the day after d day

Deeper into France: So what happened the day after D Day? On June 7? And 8? 9? Whilst the D Day Landings on June 6 get the focus, landings on the coast of Normandy were ongoing and were often referred to in the notations as D+1 or D+2 (in other words, June 7 or 8).

The perception is that the first wave guys got the worst of it and it’s easy to forget about the risks taken in the ongoing push towards victory. Many don’t realize that beginning on June 7 more than 150 Canadian soldiers were captured and executed by the Hitler Youth under the command of the S.S., a total violation of the rules of war. Some men were sprayed with machine guns whilst others were shot in the back of the head with a pistol. A priest was bayoneted. The victims included Private Howard Angel, a father of four who was only thirty years old.

The commanding S.S. officer was Col. Kurt Meyer of the 12th Panzer Division. He was captured and sentenced (and incarcerated in Canada) but when it became apparent that his skills were needed during the Cold War, he was released in 1954.

When you are proudly told that Canadians were the only ones to meet our objectives on D Day this is super important and not just for bragging rights. That inland push was absolutely vital because German strategy was always to dig in and counterattack. As we were discussing the days after D Day on Twitter my friend @ElsbethMehrer made this comment:

“Love this thread. We were so taken by the cemetery at Beny-sur-mer and how far inland Canadians moved so quickly.”

Thank you so much for this comment, Elsbeth. Here’s a map showing Courseulles-sur-Mer (where Juno Beach is) and the place Elsbeth is talking about called Beny-sur-mer which is about six kilometres away. They have a Cimetière Canadien there too. The guys buried here died in the days and weeks after D Day.

Read more: Conduct Unbecoming by Howard Margolian.

Follow: @JunoBeachCentre.

Check out this outstanding article from the Ottawa Citizen.

d day

I definitely don’t feel qualified to weigh in on D Day as a historian. What I am going to do is share a few images and thoughts.

The map used on D Day

The journalist and historian Elinor Florence shared this image on her Twitter feed. Thank you @florencewriter for this map — it is awfully “primitive” looking as she says. It’s also the actual map used on D Day. (Wow!)

The German gun that was to cause such epic destruction on Juno Beach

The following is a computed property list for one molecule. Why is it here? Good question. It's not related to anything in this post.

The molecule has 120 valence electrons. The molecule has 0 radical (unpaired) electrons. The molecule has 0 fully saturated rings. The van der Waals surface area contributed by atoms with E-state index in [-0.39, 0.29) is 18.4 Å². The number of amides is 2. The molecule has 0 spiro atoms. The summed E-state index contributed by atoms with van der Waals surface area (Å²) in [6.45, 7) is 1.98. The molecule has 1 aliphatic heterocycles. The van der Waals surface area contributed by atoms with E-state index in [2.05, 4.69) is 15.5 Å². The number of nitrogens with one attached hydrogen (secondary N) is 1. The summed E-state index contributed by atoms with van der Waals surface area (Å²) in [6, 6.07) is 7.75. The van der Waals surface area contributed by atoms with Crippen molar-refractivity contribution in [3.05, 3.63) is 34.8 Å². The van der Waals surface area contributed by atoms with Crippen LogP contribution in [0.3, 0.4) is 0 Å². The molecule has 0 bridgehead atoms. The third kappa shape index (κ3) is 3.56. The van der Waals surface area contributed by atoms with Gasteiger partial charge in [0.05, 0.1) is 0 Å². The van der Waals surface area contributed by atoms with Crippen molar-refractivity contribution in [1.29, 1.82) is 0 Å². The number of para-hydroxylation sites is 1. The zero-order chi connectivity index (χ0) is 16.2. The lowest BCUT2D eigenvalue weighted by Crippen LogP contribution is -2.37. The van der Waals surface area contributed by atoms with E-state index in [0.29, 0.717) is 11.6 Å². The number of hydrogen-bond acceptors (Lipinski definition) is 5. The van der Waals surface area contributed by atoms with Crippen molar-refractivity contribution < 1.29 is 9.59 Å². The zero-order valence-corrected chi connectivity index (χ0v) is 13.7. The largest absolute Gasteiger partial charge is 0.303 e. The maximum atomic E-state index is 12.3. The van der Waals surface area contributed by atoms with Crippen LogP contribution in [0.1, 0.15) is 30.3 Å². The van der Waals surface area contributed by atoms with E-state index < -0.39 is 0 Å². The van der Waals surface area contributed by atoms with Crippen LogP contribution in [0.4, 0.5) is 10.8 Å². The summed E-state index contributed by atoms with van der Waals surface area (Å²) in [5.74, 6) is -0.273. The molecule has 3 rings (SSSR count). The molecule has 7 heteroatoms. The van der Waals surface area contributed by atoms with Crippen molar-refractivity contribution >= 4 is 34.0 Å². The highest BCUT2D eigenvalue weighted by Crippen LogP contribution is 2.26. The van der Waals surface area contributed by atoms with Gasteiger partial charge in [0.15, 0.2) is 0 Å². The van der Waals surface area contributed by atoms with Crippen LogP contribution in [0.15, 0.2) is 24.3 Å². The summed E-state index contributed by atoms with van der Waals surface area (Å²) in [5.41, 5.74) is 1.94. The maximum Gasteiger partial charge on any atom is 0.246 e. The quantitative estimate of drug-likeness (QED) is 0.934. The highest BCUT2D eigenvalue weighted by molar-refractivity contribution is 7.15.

This German gun had a great view of the beach, and it caused havoc on Juno All. Day. Long. It’s still sitting there on the coast of France, scowling across that beach, silenced.

Here’s what our Canadian boys were looking at and attempting to cope with on 6 June 1944, whilst being shot at. I have brothers in the age range of the majority of these young guys, and with love and respect, I wouldn’t necessarily count on them to pull of making a reservation at a restaurant for my parents’ anniversary, or to cook a meal for more than one person. Clearly, I underestimate them.

The average age of a soldier on D Day was 26.

Here in Calgary, the afternoon edition of the Calgary Herald reported that as news of the successful invasion in Normandy was emerging, thousands of Calgarians offered prayers of gratitude and relief. June is an odd time to quote a Christmas carol, but “a thrill of hope” is the phrase that comes to mind as one scans the articles. And already, the great pride that Canada would take in its contribution was growing in Canadian hearts. This young country had gone into battle with the biggest superpowers in the world, had done what it set out to do, and done it with valour.

I know we have times when we feel frustrated and resentful of our American neighbours. But I want to shout out to them, because in the integrated mission that was Operation Overlord, it was American pilots who were overhead in the skies protecting our infantry. Thank you, Americans. (Canadian pilots were at the British beaches, FYI). Whilst Canadians can be rightly proud of our accomplishments at Juno, the price paid on the American beaches of Utah and Omaha was exceptionally sobering. Juno had to be used in American propaganda photos because their own beaches were littered with corpses and deemed inappropriate for public consumption.

  • 340 Canadian families were to receive the news that a beloved person had been killed.
  • 574 Canadians were wounded (or, is that number — total. The brain of every single person who participated in and witnessed that battle was wounded and cursed and destined to remember. For life.)
  • 47 Canadians had the terrifying experience of being captured.

Seventy five years later, I am a Canadian woman who lives in a peaceful, first world country. I have never fallen asleep to the sound of gunfire (unless my brothers were shooting gophers). I have known nothing but peace, and safety, and freedom.

And far away at a beach in France there’s a tide that will always set a rhythm for my heart.